R

Mapping COVID-19 in Oregon

Oregon COVID data The Oregon data are available from OHA here. I cut and pasted the first two days because it was easy with datapasta. As it goes on, it was easier to write a script that I detail elsewhere that I can self-update. urbnmapr The Urban Institute has an excellent state and county mapping package. I want to make use of the county-level data and plot the starter map.

tidyTuesday on the Office

The Office library(tidyverse) office_ratings <- readr::read_csv('https://raw.githubusercontent.com/rfordatascience/tidytuesday/master/data/2020/2020-03-17/office_ratings.csv') A First Plot The number of episodes for the Office by season. library(janitor) TableS <- office_ratings %>% tabyl(season) p1 <- TableS %>% ggplot(., aes(x=as.factor(season), y=n, fill=as.factor(season))) + geom_col() + labs(x="Season", y="Episodes", title="The Office: Episodes") + guides(fill=FALSE) p1 Ratings How are the various seasons and episodes rated? p2 <- office_ratings %>% ggplot(., aes(x=as.factor(season), y=imdb_rating, fill=as.factor(season), color=as.factor(season))) + geom_violin(alpha=0.3) + guides(fill=FALSE, color=FALSE) + labs(x="Season", y="IMDB Rating") + geom_point() p2 Patchwork Using patchwork, we can combine multiple plots.

Tracking COVID-19 2020-03-24

R to Import COVID Data library(tidyverse) library(gganimate) COVID.states <- read.csv(url("http://covidtracking.com/api/states/daily.csv")) COVID.states <- COVID.states %>% mutate(Date = as.Date(as.character(date), format = "%Y%m%d")) The Raw Testing Incidence I want to use patchwork to show the testing rate by state in the United States. Then I want to show where things currently stand. In both cases, a base-10 log is used on the number of tests.

A Look at VIX :2020-03-24

Get Some VIX data NB: I originally wrote this on February 27, 2020 so there is commentary surrounding that date. It was done on the quick for curiosity. Chicago Board Of Exchange (CBOE) makes data available regularly. To judge the currency of the data, I have tailed it below after converting the dates to a valid date format. library(tidyverse) VIX <- read.csv(url("http://www.cboe.com/publish/scheduledtask/mktdata/datahouse/vixcurrent.csv"), skip = 1) VIX$Dates <- as.

Trying to Figure Out the New XBRL

XBRL Changed XBRL has undergone and is undergoing some changes. Some filers have already needed to change their filings and others will have to soon. Here is the excerpt. XBRL Change This has broken many of the existing parsers for new filings. It is time to find a way around this. I have seen links for scraping them from Yahoo! Finance but that is not really what I want.

R for Driving Directions?

Driving Directions from R There is no reason that maps with driving directions cannot be produced in R. Given the directions api from Google, it should be doable. As it happens, I was surprised how easy it was. Let me try to map a simple A to B location. First, to the locations; I will specify two. It is possible to geolocate addresses for this also, I happened to have the GPS coordinates in hand.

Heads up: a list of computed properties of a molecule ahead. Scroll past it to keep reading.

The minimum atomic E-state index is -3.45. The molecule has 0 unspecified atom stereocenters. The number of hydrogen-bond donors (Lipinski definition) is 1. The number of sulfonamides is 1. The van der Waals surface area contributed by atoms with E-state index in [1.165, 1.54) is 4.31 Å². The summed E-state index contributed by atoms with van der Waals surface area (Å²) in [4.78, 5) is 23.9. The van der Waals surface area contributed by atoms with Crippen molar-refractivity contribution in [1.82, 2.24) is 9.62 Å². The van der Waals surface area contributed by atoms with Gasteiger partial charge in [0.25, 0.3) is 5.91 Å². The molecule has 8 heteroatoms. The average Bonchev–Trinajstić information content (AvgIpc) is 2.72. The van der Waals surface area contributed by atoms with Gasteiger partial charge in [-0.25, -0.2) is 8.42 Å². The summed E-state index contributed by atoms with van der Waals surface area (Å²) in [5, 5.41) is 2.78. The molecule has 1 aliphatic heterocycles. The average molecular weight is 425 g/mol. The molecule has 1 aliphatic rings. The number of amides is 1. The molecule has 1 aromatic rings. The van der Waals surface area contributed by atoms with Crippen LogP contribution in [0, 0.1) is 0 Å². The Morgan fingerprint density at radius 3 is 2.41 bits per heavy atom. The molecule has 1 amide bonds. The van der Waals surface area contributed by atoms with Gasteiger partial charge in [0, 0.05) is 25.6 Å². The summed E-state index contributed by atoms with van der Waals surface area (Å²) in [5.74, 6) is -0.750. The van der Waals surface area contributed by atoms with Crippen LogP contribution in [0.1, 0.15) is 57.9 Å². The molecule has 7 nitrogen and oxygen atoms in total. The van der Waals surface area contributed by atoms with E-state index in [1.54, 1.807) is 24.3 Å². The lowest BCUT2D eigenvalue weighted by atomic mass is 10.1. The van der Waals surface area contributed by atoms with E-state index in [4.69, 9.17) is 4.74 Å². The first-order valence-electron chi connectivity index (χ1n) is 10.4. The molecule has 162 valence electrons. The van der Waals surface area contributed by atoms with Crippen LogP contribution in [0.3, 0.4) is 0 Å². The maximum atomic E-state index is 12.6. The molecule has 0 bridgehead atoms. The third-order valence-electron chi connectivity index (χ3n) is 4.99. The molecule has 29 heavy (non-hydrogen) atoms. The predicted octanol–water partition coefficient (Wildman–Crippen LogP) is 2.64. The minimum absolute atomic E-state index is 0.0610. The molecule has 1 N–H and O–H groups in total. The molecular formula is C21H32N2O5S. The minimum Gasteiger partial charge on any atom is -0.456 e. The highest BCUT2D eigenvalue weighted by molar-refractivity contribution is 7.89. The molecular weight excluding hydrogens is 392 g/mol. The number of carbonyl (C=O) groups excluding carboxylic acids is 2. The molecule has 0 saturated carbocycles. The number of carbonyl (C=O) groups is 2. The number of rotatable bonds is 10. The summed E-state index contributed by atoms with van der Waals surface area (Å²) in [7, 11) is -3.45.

The Carbon Footprint of Food Produced for Consumption

tidyTuesday on the Carbon Footprint of Feeding the Planet The tidyTuesday for this week relies on data scraped from the Food and Agricultural Organization of the United Nations. The blog post for obtaining the data can be found on r-tastic. The scraping exercise is nice and easy to follow and explored a case of cleaning up a very messy data structure. I took this exercise as practice for using pivot_wider and pivot_longer.

Simple Point Maps in R

Mapping Points in R My goal is a streamlined and self-contained freeware map maker with points denoting addresses. It is a three step process that involves: Get a map. Geocode the addresses into latitude and longitude. Combine the the two with a first map layer and a second layer on top that contains the points. From there, it is pretty easy to get fancy using ggplotly to put relevant text hovers into place.

tidyTuesday Measles

tidyTuesday: December 10, 2019 Replicating plots from simplystatistics. One nice twist is the development of a tidytuesdayR package to grab the necessary data in an easy way. You can install the package via github. I will also use fiftystater and ggflags. devtools::install_github("thebioengineer/tidytuesdayR") devtools::install_github("ellisp/ggflags") devtools::install_github("wmurphyrd/fiftystater") tuesdata <- tidytuesdayR::tt_load(2019, week = 50) ## --- Downloading #TidyTuesday Information for 2019-12-10 ---- ## --- Identified 4 files available for download ---- ## --- Downloading files --- ## Warning in identify_delim(temp_file): Not able to detect delimiter for the file.

Trying out Leaflet

International Murders Are among the data for analysis in the tidyTuesday for December 10, 2019. These are made for a map. library(tidyverse) library(leaflet) library(stringr) library(sf) library(here) library(widgetframe) library(htmlwidgets) library(htmltools) options(digits = 3) set.seed(1234) theme_set(theme_minimal()) library(tidytuesdayR) tuesdata <- tt_load(2019, week = 50) murders <- tuesdata$gun_murders There isn’t much data so it should make this a bit easier. Now for some data. As it happens, the best way I currently know how to do this is going to involve acquiring a spatial frame.